It is the most famous star cluster on the sky. The Pleiades can be seen without binoculars from even the depths of a light-polluted city. Also known as the Seven Sisters and M45, the Pleiades is one of the brightest and closest open clusters. The Pleiades contains over 3000 stars, is about 400 light years away, and only 13 light years across. Quite evident in the above photograph are the blue reflection nebulae that surround the bright cluster stars. Low mass, faint, brown dwarfs have recently been found in the Pleiades.
What's in a name? Since 1919, the International Astronomical Union has been charged with the task of establishing "conventional" nomenclature for planets, satellites, and surface features. For the remote Uranian system of moons, namesakes from Shakespearean works have been chosen. Thus Oberon, king of the mid-summer night fairies, is also Uranus' most distant and second largest moon. Hamlet is the tragically dark, large and princely crater on its surface (right of center). The above image represents known surface features of Oberon and was constructed by the U.S. Geological Survey (USGS) based on data from NASA's robot explorer Voyager 2. In 1986, Voyager 2 flew through the Uranian system - so far it has been the only spacecraft to do so.
Yesterday, the Moon's shadow reached out and touched the Earth, treating a large portion of the Western Hemisphere to an Eclipse of the Sun. This composite image combines pictures of the Sun made from both Earth and space. The central direct image of the solar surface was recorded yesterday by the Extreme Ultraviolet Imaging Telescope on board the space based SOHO observatory. It is surrounded by a telescopic picture of the Sun as seen from the island of Aruba during the total eclipse. The surrounding view of the eclipsed Sun reveals the gleaming solar corona, visible to ground based observers during totality. Such combined images can help connect explosive events and features on the Sun's surface with the corona and solar wind.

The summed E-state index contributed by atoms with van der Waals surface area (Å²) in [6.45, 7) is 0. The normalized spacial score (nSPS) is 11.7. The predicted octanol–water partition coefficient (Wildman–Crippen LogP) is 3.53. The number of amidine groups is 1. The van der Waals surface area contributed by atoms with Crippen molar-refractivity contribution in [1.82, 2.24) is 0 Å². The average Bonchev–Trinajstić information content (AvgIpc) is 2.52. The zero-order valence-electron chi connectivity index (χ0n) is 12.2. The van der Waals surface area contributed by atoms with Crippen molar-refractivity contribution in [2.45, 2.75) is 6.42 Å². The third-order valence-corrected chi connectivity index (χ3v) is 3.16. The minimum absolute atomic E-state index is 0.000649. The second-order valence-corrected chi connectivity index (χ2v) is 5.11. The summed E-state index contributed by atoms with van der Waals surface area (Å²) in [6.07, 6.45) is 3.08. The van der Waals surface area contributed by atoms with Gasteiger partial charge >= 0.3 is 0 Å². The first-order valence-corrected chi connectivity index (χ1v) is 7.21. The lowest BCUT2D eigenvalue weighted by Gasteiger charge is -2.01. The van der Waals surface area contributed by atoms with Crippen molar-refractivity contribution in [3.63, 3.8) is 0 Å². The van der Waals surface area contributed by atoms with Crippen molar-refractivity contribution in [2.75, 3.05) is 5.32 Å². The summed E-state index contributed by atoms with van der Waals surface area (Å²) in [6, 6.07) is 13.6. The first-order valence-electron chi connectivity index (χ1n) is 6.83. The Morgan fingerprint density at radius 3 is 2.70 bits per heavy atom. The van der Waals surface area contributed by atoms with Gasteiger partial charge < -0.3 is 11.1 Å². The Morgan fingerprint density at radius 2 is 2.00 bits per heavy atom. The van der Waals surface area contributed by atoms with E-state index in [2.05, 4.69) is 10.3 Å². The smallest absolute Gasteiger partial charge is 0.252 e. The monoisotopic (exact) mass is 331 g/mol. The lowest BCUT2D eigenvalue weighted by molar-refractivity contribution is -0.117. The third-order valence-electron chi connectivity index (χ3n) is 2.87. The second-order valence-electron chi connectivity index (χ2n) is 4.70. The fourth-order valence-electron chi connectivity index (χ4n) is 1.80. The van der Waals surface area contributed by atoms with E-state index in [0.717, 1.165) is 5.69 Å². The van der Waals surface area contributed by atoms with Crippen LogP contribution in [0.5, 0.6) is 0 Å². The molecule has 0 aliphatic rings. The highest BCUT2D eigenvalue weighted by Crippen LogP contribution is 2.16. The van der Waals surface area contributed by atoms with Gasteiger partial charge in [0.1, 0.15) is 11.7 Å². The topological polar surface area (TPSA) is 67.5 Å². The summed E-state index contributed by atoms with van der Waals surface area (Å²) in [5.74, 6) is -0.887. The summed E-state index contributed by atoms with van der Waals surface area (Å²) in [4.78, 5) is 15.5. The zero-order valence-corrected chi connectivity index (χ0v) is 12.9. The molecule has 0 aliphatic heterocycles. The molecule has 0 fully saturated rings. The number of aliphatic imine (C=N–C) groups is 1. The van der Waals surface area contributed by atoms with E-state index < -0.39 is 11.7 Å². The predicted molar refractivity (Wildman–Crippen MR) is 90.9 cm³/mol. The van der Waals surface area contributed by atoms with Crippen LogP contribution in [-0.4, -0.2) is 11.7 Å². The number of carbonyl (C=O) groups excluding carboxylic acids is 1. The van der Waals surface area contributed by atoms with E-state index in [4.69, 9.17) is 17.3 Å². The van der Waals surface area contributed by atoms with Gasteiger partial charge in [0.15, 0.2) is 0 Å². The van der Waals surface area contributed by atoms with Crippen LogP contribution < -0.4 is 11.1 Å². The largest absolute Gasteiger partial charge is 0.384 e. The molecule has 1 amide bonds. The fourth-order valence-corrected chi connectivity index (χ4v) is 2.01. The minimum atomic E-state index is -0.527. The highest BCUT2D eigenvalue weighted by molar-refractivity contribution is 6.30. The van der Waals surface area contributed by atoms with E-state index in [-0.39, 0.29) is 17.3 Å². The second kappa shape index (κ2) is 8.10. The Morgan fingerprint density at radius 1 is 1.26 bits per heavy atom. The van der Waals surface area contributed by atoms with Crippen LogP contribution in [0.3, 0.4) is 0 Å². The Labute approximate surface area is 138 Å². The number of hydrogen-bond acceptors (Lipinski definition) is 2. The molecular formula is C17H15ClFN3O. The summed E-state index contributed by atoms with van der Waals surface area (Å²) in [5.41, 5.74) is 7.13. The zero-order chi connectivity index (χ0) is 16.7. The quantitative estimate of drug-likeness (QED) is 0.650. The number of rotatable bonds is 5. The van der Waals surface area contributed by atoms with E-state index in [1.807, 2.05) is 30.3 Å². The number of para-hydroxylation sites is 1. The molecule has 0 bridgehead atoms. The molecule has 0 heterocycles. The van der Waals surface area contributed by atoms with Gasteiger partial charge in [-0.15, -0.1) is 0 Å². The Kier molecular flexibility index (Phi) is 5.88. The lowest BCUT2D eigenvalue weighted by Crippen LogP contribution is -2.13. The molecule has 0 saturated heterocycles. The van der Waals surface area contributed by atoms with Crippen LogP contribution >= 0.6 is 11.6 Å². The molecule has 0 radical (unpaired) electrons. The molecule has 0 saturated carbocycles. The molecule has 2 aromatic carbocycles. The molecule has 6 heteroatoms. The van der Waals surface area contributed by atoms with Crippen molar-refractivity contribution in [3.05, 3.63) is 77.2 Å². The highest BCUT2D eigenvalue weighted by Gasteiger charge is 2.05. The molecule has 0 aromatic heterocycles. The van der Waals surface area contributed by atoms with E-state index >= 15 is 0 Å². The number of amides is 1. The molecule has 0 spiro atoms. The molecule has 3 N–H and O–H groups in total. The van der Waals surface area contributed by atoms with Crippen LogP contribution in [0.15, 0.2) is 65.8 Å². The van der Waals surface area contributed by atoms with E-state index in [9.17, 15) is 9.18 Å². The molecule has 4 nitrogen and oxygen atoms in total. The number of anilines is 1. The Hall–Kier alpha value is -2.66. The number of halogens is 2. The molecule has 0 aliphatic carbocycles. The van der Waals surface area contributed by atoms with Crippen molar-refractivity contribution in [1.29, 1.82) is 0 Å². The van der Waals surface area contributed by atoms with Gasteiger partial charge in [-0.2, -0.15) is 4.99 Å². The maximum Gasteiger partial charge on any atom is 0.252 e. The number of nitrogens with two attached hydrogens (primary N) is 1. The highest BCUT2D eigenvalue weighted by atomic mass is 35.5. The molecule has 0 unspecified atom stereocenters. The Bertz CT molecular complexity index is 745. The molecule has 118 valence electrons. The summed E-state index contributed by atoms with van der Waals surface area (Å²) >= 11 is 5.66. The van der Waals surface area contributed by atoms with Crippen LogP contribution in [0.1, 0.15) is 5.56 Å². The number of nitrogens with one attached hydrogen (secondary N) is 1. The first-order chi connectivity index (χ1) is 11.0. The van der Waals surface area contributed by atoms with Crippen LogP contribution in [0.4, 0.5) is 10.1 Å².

What's that fuzzy star? It's not a star, it's Comet Hale-Bopp. Not only has Comet Hale-Bopp become easy to see in the morning sky, it has become hard not to see it. It's that bright. Any morning just before sunrise, look towards the east. Comet Hale-Bopp is one of the brightest objects up. Its dominating presence is shown dramatically by this photo taken just west of Williston, North Carolina, USA. Here Comet Hale-Bopp shines above the telephone poles lining Highway 70. Too tired to get up in the morning to see the comet? Don't worry, in less than a month it will also be visible in the evening sky, just before sunset. And it will have a longer tail. From the Space Shuttle, Dr. Steven Hawley says, "Hale-Bopp looks great."
An X-ray star winks out behind the Moon in these before and after views of a lunar occultation of the galactic X-ray source designated GX5-1. The false color images were made using data from the ROSAT orbiting observatory and show high energy X-rays in yellow (mostly from GX5-1), and lower energy X-rays in red (the Moon reflecting X-rays from the Sun). GX5-1 is a binary system consisting of a neutron star and a companion star in mutual orbit about the system's center of mass. The gas in the companion star's outer envelope falls toward the neutron star and accumulates in a disk around it. This disk material swirls deeper in to the neutron star's gravitational well, and is finally dumped onto its surface - in the process creating tremendous temperatures and generating the high energy X-rays.